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  • The Ethnic Avant-Garde: Minority Cultures and World Revolution by Steven S. Lee
  • William J. Maxwell
Steven S. Lee. The Ethnic Avant-Garde: Minority Cultures and World Revolution. New York: Columbia UP, 2015. 285pp. $60 cloth; $59.99 e-book.

The dust jacket of Steven S. Lee’s ingenious and important first book, The Ethnic Avant-Garde: Minority Cultures and World Revolution, features an original design in the Russian Constructivist style. A sketch of Vladimir Tatlin’s Communist challenge to the Eiffel Tower, the Monument to the Third International, transects the lower left corner, while a sepia-toned photograph of a globe and a right-profile shot of a young Langston Hughes fill the center and right. Given Lee’s explicit interest in montage, the avant-garde art of mixture, this piecemeal cover image is intellectually appropriate as well as visually striking: his book reveals unexpected contacts among Soviet modernism, transnational pilgrimage, and African American culture. But the image is also a bit misleading: when documenting Moscow’s dealings with visiting black intellectuals and other elements of the “ethnic avant-garde,” Lee discovers magical alliances as well as structural juxtapositions.

From one angle, The Ethnic Avant-Garde is a thorough and convincing deconstruction of a still-too-common conceptual opposition: that between the idea of ethnicity, typically wedded to descent and return, and the idea of the avant-garde, classically associated with succession and progress. As Lee suggests, his book borrows from the montage technique pioneered by the artistic avant-garde to mix, estrange, and renew these two concepts, assembling diverse historical sources to show how the radical aesthetic experiments of the early twentieth century also opened radical vistas for ethnic minorities. All the same, from another, equally valid angle, The Ethnic Avant-Garde is an ideologically ecumenical extension of Leon Trotsky’s model of “combined and uneven development” into the arena of modernist aesthetic theory. As Lee sees it, Trotsky’s insistence that Russia and other so-called backward nations could leap over requisite world-historical stages demonstrated that “the last could become first” (10), and proceeded to inspire interweavings of the modern and the premodern in avant-garde art as well as Marxist theory. [End Page 291]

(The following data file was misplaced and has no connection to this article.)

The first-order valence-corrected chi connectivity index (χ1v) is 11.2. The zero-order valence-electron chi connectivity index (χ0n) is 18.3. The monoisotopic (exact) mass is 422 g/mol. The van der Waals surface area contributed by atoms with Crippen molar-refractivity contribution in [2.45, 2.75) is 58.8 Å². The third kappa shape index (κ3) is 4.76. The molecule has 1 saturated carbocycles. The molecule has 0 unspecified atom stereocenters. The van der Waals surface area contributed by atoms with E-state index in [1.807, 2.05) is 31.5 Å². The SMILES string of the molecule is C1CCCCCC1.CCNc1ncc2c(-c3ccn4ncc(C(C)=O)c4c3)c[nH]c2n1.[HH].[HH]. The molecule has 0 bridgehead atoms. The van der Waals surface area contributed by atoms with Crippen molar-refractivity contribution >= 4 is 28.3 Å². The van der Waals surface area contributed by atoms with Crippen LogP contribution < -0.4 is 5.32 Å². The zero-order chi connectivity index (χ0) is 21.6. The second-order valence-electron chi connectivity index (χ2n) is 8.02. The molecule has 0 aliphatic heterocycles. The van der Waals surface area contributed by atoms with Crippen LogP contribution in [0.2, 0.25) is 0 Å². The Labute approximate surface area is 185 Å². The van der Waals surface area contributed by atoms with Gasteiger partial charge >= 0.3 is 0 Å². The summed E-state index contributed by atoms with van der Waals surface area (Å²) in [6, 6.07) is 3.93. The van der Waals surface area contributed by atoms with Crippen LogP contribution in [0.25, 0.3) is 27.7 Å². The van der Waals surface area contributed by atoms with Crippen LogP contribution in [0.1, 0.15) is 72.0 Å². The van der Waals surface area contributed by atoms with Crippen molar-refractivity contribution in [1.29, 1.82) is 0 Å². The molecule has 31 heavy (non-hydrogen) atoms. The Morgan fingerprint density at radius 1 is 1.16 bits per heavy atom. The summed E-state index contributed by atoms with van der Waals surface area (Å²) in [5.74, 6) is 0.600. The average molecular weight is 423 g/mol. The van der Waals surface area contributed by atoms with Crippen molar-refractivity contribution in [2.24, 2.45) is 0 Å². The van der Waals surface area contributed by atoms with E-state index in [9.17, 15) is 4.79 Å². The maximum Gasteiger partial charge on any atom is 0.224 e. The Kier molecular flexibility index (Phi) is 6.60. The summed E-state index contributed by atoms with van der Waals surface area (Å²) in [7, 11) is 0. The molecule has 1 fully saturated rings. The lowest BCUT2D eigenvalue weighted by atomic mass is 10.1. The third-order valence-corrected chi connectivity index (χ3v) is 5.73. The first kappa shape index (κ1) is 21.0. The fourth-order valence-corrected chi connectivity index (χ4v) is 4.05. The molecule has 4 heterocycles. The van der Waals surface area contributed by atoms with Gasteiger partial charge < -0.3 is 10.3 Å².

Lee’s redeployment of Trotsky’s notion of combined and uneven development, formerly an idea of bloody consequence but now a rusty period artifact, is typical of his book’s creative recentering of what might be called the World Republic of Modernism around Soviet Moscow. Russian-speaking new modernist scholars seeking to loosen the grip of New York and Paris as global headquarters of modernity have studied the interwar Soviet capital either as a magnetic “site of cultural innovation” (e.g., Katerina Clark in Moscow, the Fourth Rome) or as an imagined “beacon of racial, ethnic, and national equality” (e.g., Kate Baldwin in Beyond the Color Line and the Iron Curtain) (1). Lee, by contrast, establishes that Moscow represented the marriage of cultural and ethnic upheavals. After Langston Hughes, Claude McKay, and the Jewish American poet Moishe Nadir made their “magic pilgrimages” to Moscow in the 1920s and early ’30s, they left the city convinced that they and other minority intellectuals represented “the forefront of both modernism and revolution” (2). In Lee’s fascinated portrait of early Soviet Moscow, the historical avant-garde joins hands with a culturally pluralist historical materialism to promise that political and artistic vanguardism might deepen rather than drown ethnic particularity. The secular utopia that Lee’s minority travelers glimpsed in Moscow was one in which Mayakovsky as well as Lenin defined the good new days, in which the aesthetic avant-garde challenged itself to become “inclusive and decolonizing,” and in which minority cultures were assumed to be “revolutionary and experimental” until proven guilty (2).

Lee’s Moscow, the hub of his bold and resourceful “minority and Soviet-centered remapping of global modernism” (45), is thus also a space of hopes violently betrayed—not to mention a kind of latter-day Potemkin village thrown up to feed the dream of a genuinely revolutionary ethnic art. As Lee admits, neither Soviet multiculturalism nor Soviet artistic vanguardism could survive Stalin’s brew of mass terror and...


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pp. 291-293
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